Beethoven            Sonata Op. 13 “Pathetique”, Mvt. 3
Beethoven            Sonata Op. 27, No. 2 “Moonlight”, Mvt. 1 (8/18)
Chopin                  Nocturne in c# minor (8/25)
Greig                    Wedding Day at Troldhaugen (12/27)
Liszt                      La Campanella
Pieczonka             Tarantella in a minor (9/3)
Joplin                    Magnetic Rag
Joplin                    Maple Leaf Rag (9/24)

 

My goal is to have 12 pieces from each list learned and performance-ready by Christmas.  Basically, that translates into four pieces a month between now and the end of the year.

Ambitious?  Probably.  (read: “Oh, my mad graciousness, what am I thinking?!?”)  I mean, I have an 11-week-old, people.

But it’s worth a try, right?  :D

I’ll update this post at the end of each month with my progress to keep myself accountable.

Summer Fall Piano Challenge on The Music Blog www.sfzmusicblog.com

So that’s it!  My Summer / Fall Repertoire Challenge.

I’ll be posting 15-second clips of me playing pieces off of my list over on my music instagram page every week.  Go check out my page and follow me if you haven’t already!

So tell me, what are y’all working on this summer?

 

Go LIKE The Music Blog on Facebook for fun music reviews, tips, & freebies! 

 

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Music At Your Fingertips: Review

 

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Title:         Music At Your Fingertips
Author:     Ruth Slenczynska
Pages:      162
Reading Level:  Adult
Audience:     Students & Teachers
Star Rating:  ★★★★★

 

I appreciate so much about the advice in this book, but I think it all boils down to these three things:  It’s experienced, practical, and to-the-point.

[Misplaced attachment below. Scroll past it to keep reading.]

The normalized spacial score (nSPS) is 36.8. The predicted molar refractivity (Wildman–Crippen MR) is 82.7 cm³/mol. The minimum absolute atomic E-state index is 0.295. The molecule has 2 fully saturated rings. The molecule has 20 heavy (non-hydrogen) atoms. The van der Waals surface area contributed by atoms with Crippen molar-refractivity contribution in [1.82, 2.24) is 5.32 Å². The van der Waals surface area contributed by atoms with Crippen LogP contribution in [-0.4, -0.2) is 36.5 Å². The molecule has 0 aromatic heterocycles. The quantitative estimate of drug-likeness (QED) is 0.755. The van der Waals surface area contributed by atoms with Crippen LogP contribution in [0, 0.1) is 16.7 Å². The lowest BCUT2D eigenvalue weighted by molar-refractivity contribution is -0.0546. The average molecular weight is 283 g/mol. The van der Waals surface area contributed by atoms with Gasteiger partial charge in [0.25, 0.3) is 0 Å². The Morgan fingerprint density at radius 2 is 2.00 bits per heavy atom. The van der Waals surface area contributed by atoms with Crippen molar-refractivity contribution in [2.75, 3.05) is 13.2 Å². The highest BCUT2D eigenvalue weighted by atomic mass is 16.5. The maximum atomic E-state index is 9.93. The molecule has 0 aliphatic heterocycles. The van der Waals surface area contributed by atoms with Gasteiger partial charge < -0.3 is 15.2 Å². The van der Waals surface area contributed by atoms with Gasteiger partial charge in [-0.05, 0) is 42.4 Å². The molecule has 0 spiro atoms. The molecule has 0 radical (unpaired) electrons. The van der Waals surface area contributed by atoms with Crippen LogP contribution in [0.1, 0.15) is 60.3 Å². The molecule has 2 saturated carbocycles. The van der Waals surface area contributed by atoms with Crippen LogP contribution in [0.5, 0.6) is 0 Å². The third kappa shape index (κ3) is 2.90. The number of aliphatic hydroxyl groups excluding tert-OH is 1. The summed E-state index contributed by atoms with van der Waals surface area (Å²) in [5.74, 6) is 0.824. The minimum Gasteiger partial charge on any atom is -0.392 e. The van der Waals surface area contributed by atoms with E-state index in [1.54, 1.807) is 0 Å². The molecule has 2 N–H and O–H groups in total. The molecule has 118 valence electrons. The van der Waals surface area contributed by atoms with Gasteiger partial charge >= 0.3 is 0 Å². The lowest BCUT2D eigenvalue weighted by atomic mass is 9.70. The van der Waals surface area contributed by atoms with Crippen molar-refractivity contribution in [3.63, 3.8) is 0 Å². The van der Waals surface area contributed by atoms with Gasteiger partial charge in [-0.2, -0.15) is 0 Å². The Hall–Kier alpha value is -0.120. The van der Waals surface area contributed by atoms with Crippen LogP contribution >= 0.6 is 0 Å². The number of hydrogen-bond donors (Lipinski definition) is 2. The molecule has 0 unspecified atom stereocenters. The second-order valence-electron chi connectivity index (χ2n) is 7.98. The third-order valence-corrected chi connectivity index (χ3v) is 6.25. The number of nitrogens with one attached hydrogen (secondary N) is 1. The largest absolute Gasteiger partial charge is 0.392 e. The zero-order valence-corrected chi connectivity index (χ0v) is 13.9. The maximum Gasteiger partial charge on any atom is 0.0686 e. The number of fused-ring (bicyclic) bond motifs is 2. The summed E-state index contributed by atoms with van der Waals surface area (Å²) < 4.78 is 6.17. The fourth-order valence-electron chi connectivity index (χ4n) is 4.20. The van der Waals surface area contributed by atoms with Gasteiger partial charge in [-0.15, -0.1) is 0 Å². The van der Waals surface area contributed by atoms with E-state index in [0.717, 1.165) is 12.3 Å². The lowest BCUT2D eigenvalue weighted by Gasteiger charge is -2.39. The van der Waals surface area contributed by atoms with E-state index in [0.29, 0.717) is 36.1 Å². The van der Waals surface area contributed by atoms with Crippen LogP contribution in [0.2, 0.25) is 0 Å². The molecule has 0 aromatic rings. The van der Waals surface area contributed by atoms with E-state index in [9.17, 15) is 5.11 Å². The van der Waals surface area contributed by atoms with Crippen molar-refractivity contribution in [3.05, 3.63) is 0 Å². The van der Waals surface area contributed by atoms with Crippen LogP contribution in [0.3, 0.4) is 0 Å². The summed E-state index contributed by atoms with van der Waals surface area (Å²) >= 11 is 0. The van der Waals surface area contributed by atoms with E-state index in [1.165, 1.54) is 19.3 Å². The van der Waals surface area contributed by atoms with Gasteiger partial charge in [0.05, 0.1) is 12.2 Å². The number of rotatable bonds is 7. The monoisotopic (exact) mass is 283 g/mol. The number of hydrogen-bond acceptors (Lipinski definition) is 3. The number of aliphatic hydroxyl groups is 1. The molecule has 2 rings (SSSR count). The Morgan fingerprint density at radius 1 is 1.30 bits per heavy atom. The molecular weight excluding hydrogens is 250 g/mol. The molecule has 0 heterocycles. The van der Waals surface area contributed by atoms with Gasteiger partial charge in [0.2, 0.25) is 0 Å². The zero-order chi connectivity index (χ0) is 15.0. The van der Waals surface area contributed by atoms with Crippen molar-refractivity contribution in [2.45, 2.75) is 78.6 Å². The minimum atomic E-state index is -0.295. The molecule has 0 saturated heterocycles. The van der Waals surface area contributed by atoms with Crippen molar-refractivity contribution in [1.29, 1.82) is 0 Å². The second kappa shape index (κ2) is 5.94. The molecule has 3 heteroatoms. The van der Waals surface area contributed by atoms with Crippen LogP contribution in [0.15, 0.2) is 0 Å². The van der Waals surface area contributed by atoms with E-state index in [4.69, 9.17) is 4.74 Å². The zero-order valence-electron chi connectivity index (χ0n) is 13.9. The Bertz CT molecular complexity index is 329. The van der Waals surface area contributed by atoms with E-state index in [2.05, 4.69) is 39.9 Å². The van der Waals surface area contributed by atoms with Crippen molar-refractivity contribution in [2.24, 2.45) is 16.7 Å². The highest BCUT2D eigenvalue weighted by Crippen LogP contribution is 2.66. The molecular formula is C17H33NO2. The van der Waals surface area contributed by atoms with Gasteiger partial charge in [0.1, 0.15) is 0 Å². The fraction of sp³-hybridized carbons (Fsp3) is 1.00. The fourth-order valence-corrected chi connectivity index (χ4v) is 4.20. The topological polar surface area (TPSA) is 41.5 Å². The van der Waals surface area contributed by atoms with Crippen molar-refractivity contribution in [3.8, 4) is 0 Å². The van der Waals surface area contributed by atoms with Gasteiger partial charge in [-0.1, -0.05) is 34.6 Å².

Ruth_Slenczynska_PianistExperienced

Ruth Slenczynska has spent the greater portion of her life at the piano.  She started studying at age three, made her debut performance in Berlin at age six, and performed in Paris with a full orchestra by age 11.  She spent her following years performing around the world and studying with renowned musicians, including the iconic pianist Sergei Rachmaninoff.  So when she writes about the piano, she isn’t writing dreamed-up ideas of an experienced-pianist wannabe.  She is a real expert, and her writing shows it.  She talks about tried-and-true exercises, and techniques that helped her to develop her strengths and master her weaknesses at the piano, and they work!

 

Practical

So practical.  The subtitle of the book is “Advice for the Artist and Amateur on Playing the Piano”, and it’s true.  Ruth Slenczynska is a concert artist, but these sixteen chapters are full of discussions that are every bit as valuable for student musicians as for world-touring professionals – principles and tips for practice, musicianship, memorization, developing finger control, preparing for performances, listening, teaching, mastering technique, selecting repertoire, and quite a bit more.

Consider this paragraph on mastering difficult passages: